What kind of maths is behind gravity assists and in general the theory of orbits, and how deep does it go?

I am just wondering if I know enough prerequisites!

  • $\begingroup$ While your question is opinion based, I would venture to guess that advanced analyses of orbital mechanics are still among the most complex questions of classical mechanics and that the math that experts in the field use is probably exploiting every mathematical technique ever developed for dealing with Hamiltonian mechanics. Having said that, you don't need to know any of that to understand the basic phenomenon. If you can understand vector diagrams and maybe ordinary differential equations, you can understand the basics. @Kyle, is this a close for opinion based? $\endgroup$ – CuriousOne Dec 24 '14 at 15:50

A basic understanding of what's going on gain be gained just using Kepler's laws and Newtonian mechanics.

A simple way of dealing with multiple gravitational sources is to selectively ignore all but one of them. This is the patched conic approximation. Which gravitating body is in play? That depends on whether the spacecraft is inside the gravitational sphere of influence of one of the planets. If that is the case, you ignore the Sun and all the other planets. If the spacecraft is outside all planetary spheres of influence, you ignore all of the planets. With this treatment, the spacecraft is always subject to one and only one gravitating body. The spacecraft's trajectory is a piecewise continuous set of Keplerian segments.

Suppose a spacecraft is on an elliptical orbit about the Sun that brings the spacecraft inside of a planet's sphere of influence. At the point where the planet crosses that sphere, the trick is to switch from looking at the trajectory as an elliptical orbit about the Sun to a hyperbolic orbit about the planet. This is a reference frame change. The spacecraft's position and velocity with respect to the planet are the vector differences between the spacecraft's and planet's heliocentric positions and velocities.

The hyperbolic trajectory that results will soon carry the spacecraft out of the planet's sphere of influence. This trajectory will preserve the magnitude of the spacecraft's planet-centered velocity, but not the direction. Another change of reference frames is performed as the spacecraft exits the sphere of influence, but this time back to heliocentric coordinates. While the planetary encounter doesn't change the magnitude of the planet-centered velocity, it does change the magnitude of the Sun-centered velocity.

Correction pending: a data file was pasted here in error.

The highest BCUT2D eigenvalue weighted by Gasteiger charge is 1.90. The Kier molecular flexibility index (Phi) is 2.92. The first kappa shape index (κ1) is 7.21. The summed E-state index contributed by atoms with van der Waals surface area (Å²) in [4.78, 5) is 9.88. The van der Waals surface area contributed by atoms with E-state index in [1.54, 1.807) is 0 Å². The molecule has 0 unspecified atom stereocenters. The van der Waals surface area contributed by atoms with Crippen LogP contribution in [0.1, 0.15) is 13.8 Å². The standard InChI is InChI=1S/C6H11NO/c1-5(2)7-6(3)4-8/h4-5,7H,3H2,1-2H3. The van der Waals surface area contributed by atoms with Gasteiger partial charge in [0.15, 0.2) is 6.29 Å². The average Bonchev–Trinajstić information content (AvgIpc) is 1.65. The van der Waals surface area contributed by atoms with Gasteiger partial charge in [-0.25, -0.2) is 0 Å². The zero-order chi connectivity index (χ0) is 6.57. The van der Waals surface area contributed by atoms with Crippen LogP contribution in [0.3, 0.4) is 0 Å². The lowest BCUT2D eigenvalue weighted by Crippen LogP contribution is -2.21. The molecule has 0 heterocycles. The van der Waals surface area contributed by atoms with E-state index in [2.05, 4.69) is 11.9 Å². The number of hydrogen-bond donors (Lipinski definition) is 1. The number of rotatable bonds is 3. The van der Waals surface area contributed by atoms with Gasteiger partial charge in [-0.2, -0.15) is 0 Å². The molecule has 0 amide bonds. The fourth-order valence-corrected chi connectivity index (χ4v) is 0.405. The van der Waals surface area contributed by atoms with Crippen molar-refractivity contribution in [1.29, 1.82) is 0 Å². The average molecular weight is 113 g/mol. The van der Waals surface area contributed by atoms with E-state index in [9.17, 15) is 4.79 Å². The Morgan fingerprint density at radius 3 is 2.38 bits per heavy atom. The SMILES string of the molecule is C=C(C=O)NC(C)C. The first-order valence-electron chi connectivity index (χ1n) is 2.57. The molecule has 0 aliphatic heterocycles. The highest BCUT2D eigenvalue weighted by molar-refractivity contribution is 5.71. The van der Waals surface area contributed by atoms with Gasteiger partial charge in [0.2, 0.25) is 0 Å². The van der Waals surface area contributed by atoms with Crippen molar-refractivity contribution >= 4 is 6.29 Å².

(Update) Details

I'll first give a brief overview of the Keplerian orbit of a test mass about a central mass. The mass of the test mass is many, many orders of magnitude smaller than that of the central body. A spacecraft orbiting a planet, for example, qualifies as a test mass (mass ratio is 10-20 or smaller). Key concepts:

  • $\mu$ - The central body's gravitational parameter, conceptually $\mu = GM$ but generally $\mu$ is known to much greater precision than are $G$ and $M$.
  • $\vec r$ - The position of the test mass relative to the central body.
  • $\vec v$ - The velocity of the test mass relative to the central body.
  • $\vec h = \vec r \times \vec v$ - The specific angular momentum of the test mass.
  • $\nu$ - The true anomaly of the test mass, measured with respect to the periapsis point.
  • $e$ - The eccentricity of the orbit of the test mass about the central body.
  • $r$ - The magnitude of $\vec r$.
  • $v$ - The magnitude of $\vec v$.
  • $a$ - The semi-major axis length of the test mass's orbit about the central body.
  • $r = \frac {a(1-e^2)}{1+e\cos\nu}$ - Kepler's first law.
  • $r_p = a(1-e)$ - Periapsis distance; closest approach of the test mass and central body.
  • $v_\infty = \sqrt{\frac \mu {-a}}$ - Hyperbolic orbit excess velocity; the speed as $r\to\infty$.
  • $\frac {v^2}{\mu} = \frac 2 r - \frac 1 a$ - The vis viva equation, which provides a mechanism for computing $a$.
  • $\vec e = \frac {\vec v \times \vec h}{\mu} - \frac {\vec r}{r}$ - The test mass's eccentricity vector relative to the central body.
  • $\hat x_o = \frac {\vec e}{e}$ - The x-hat axis of the orbit, which points from the central body toward the periapsis point.
  • $\hat z_o = \frac {\vec h}{h}$ - The z-hat axis of the orbit, which points away from the orbital plane, in the direction of positive angular momentum.
  • $\hat y_o = \hat z_o \times \hat x_o$ - The y-hat axis of the orbit, defined to complete an xyz right-handed coordinate system.